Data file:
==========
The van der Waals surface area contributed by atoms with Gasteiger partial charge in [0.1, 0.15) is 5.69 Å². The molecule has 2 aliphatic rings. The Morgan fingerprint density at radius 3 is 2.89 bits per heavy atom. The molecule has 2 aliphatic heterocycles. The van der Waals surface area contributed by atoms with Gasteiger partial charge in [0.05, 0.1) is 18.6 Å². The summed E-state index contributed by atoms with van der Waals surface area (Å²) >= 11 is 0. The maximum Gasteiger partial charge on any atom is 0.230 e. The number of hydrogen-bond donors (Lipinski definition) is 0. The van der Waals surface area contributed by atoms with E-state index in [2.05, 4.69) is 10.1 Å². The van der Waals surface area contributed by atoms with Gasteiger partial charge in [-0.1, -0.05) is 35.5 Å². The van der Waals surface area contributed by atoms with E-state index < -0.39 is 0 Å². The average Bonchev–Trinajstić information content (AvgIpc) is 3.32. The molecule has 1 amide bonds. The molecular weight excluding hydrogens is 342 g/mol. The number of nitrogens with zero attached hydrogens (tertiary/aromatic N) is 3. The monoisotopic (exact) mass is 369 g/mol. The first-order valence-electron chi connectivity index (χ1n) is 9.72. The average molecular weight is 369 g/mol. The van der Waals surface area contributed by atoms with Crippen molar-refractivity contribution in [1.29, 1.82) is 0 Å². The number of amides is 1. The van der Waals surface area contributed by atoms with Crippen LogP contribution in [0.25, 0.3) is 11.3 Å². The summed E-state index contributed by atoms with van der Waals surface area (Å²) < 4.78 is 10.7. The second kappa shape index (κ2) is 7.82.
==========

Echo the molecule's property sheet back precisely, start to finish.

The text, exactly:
The van der Waals surface area contributed by atoms with Gasteiger partial charge in [0.1, 0.15) is 5.69 Å². The molecule has 2 aliphatic rings. The Morgan fingerprint density at radius 3 is 2.89 bits per heavy atom. The molecule has 2 aliphatic heterocycles. The van der Waals surface area contributed by atoms with Gasteiger partial charge in [0.05, 0.1) is 18.6 Å². The summed E-state index contributed by atoms with van der Waals surface area (Å²) >= 11 is 0. The maximum Gasteiger partial charge on any atom is 0.230 e. The number of hydrogen-bond donors (Lipinski definition) is 0. The van der Waals surface area contributed by atoms with E-state index in [2.05, 4.69) is 10.1 Å². The van der Waals surface area contributed by atoms with Gasteiger partial charge in [-0.1, -0.05) is 35.5 Å². The van der Waals surface area contributed by atoms with E-state index < -0.39 is 0 Å². The average Bonchev–Trinajstić information content (AvgIpc) is 3.32. The molecule has 1 amide bonds. The molecular weight excluding hydrogens is 342 g/mol. The number of nitrogens with zero attached hydrogens (tertiary/aromatic N) is 3. The monoisotopic (exact) mass is 369 g/mol. The first-order valence-electron chi connectivity index (χ1n) is 9.72. The average molecular weight is 369 g/mol. The van der Waals surface area contributed by atoms with Crippen molar-refractivity contribution in [1.29, 1.82) is 0 Å². The number of amides is 1. The van der Waals surface area contributed by atoms with Crippen LogP contribution in [0.25, 0.3) is 11.3 Å². The summed E-state index contributed by atoms with van der Waals surface area (Å²) < 4.78 is 10.7. The second kappa shape index (κ2) is 7.82.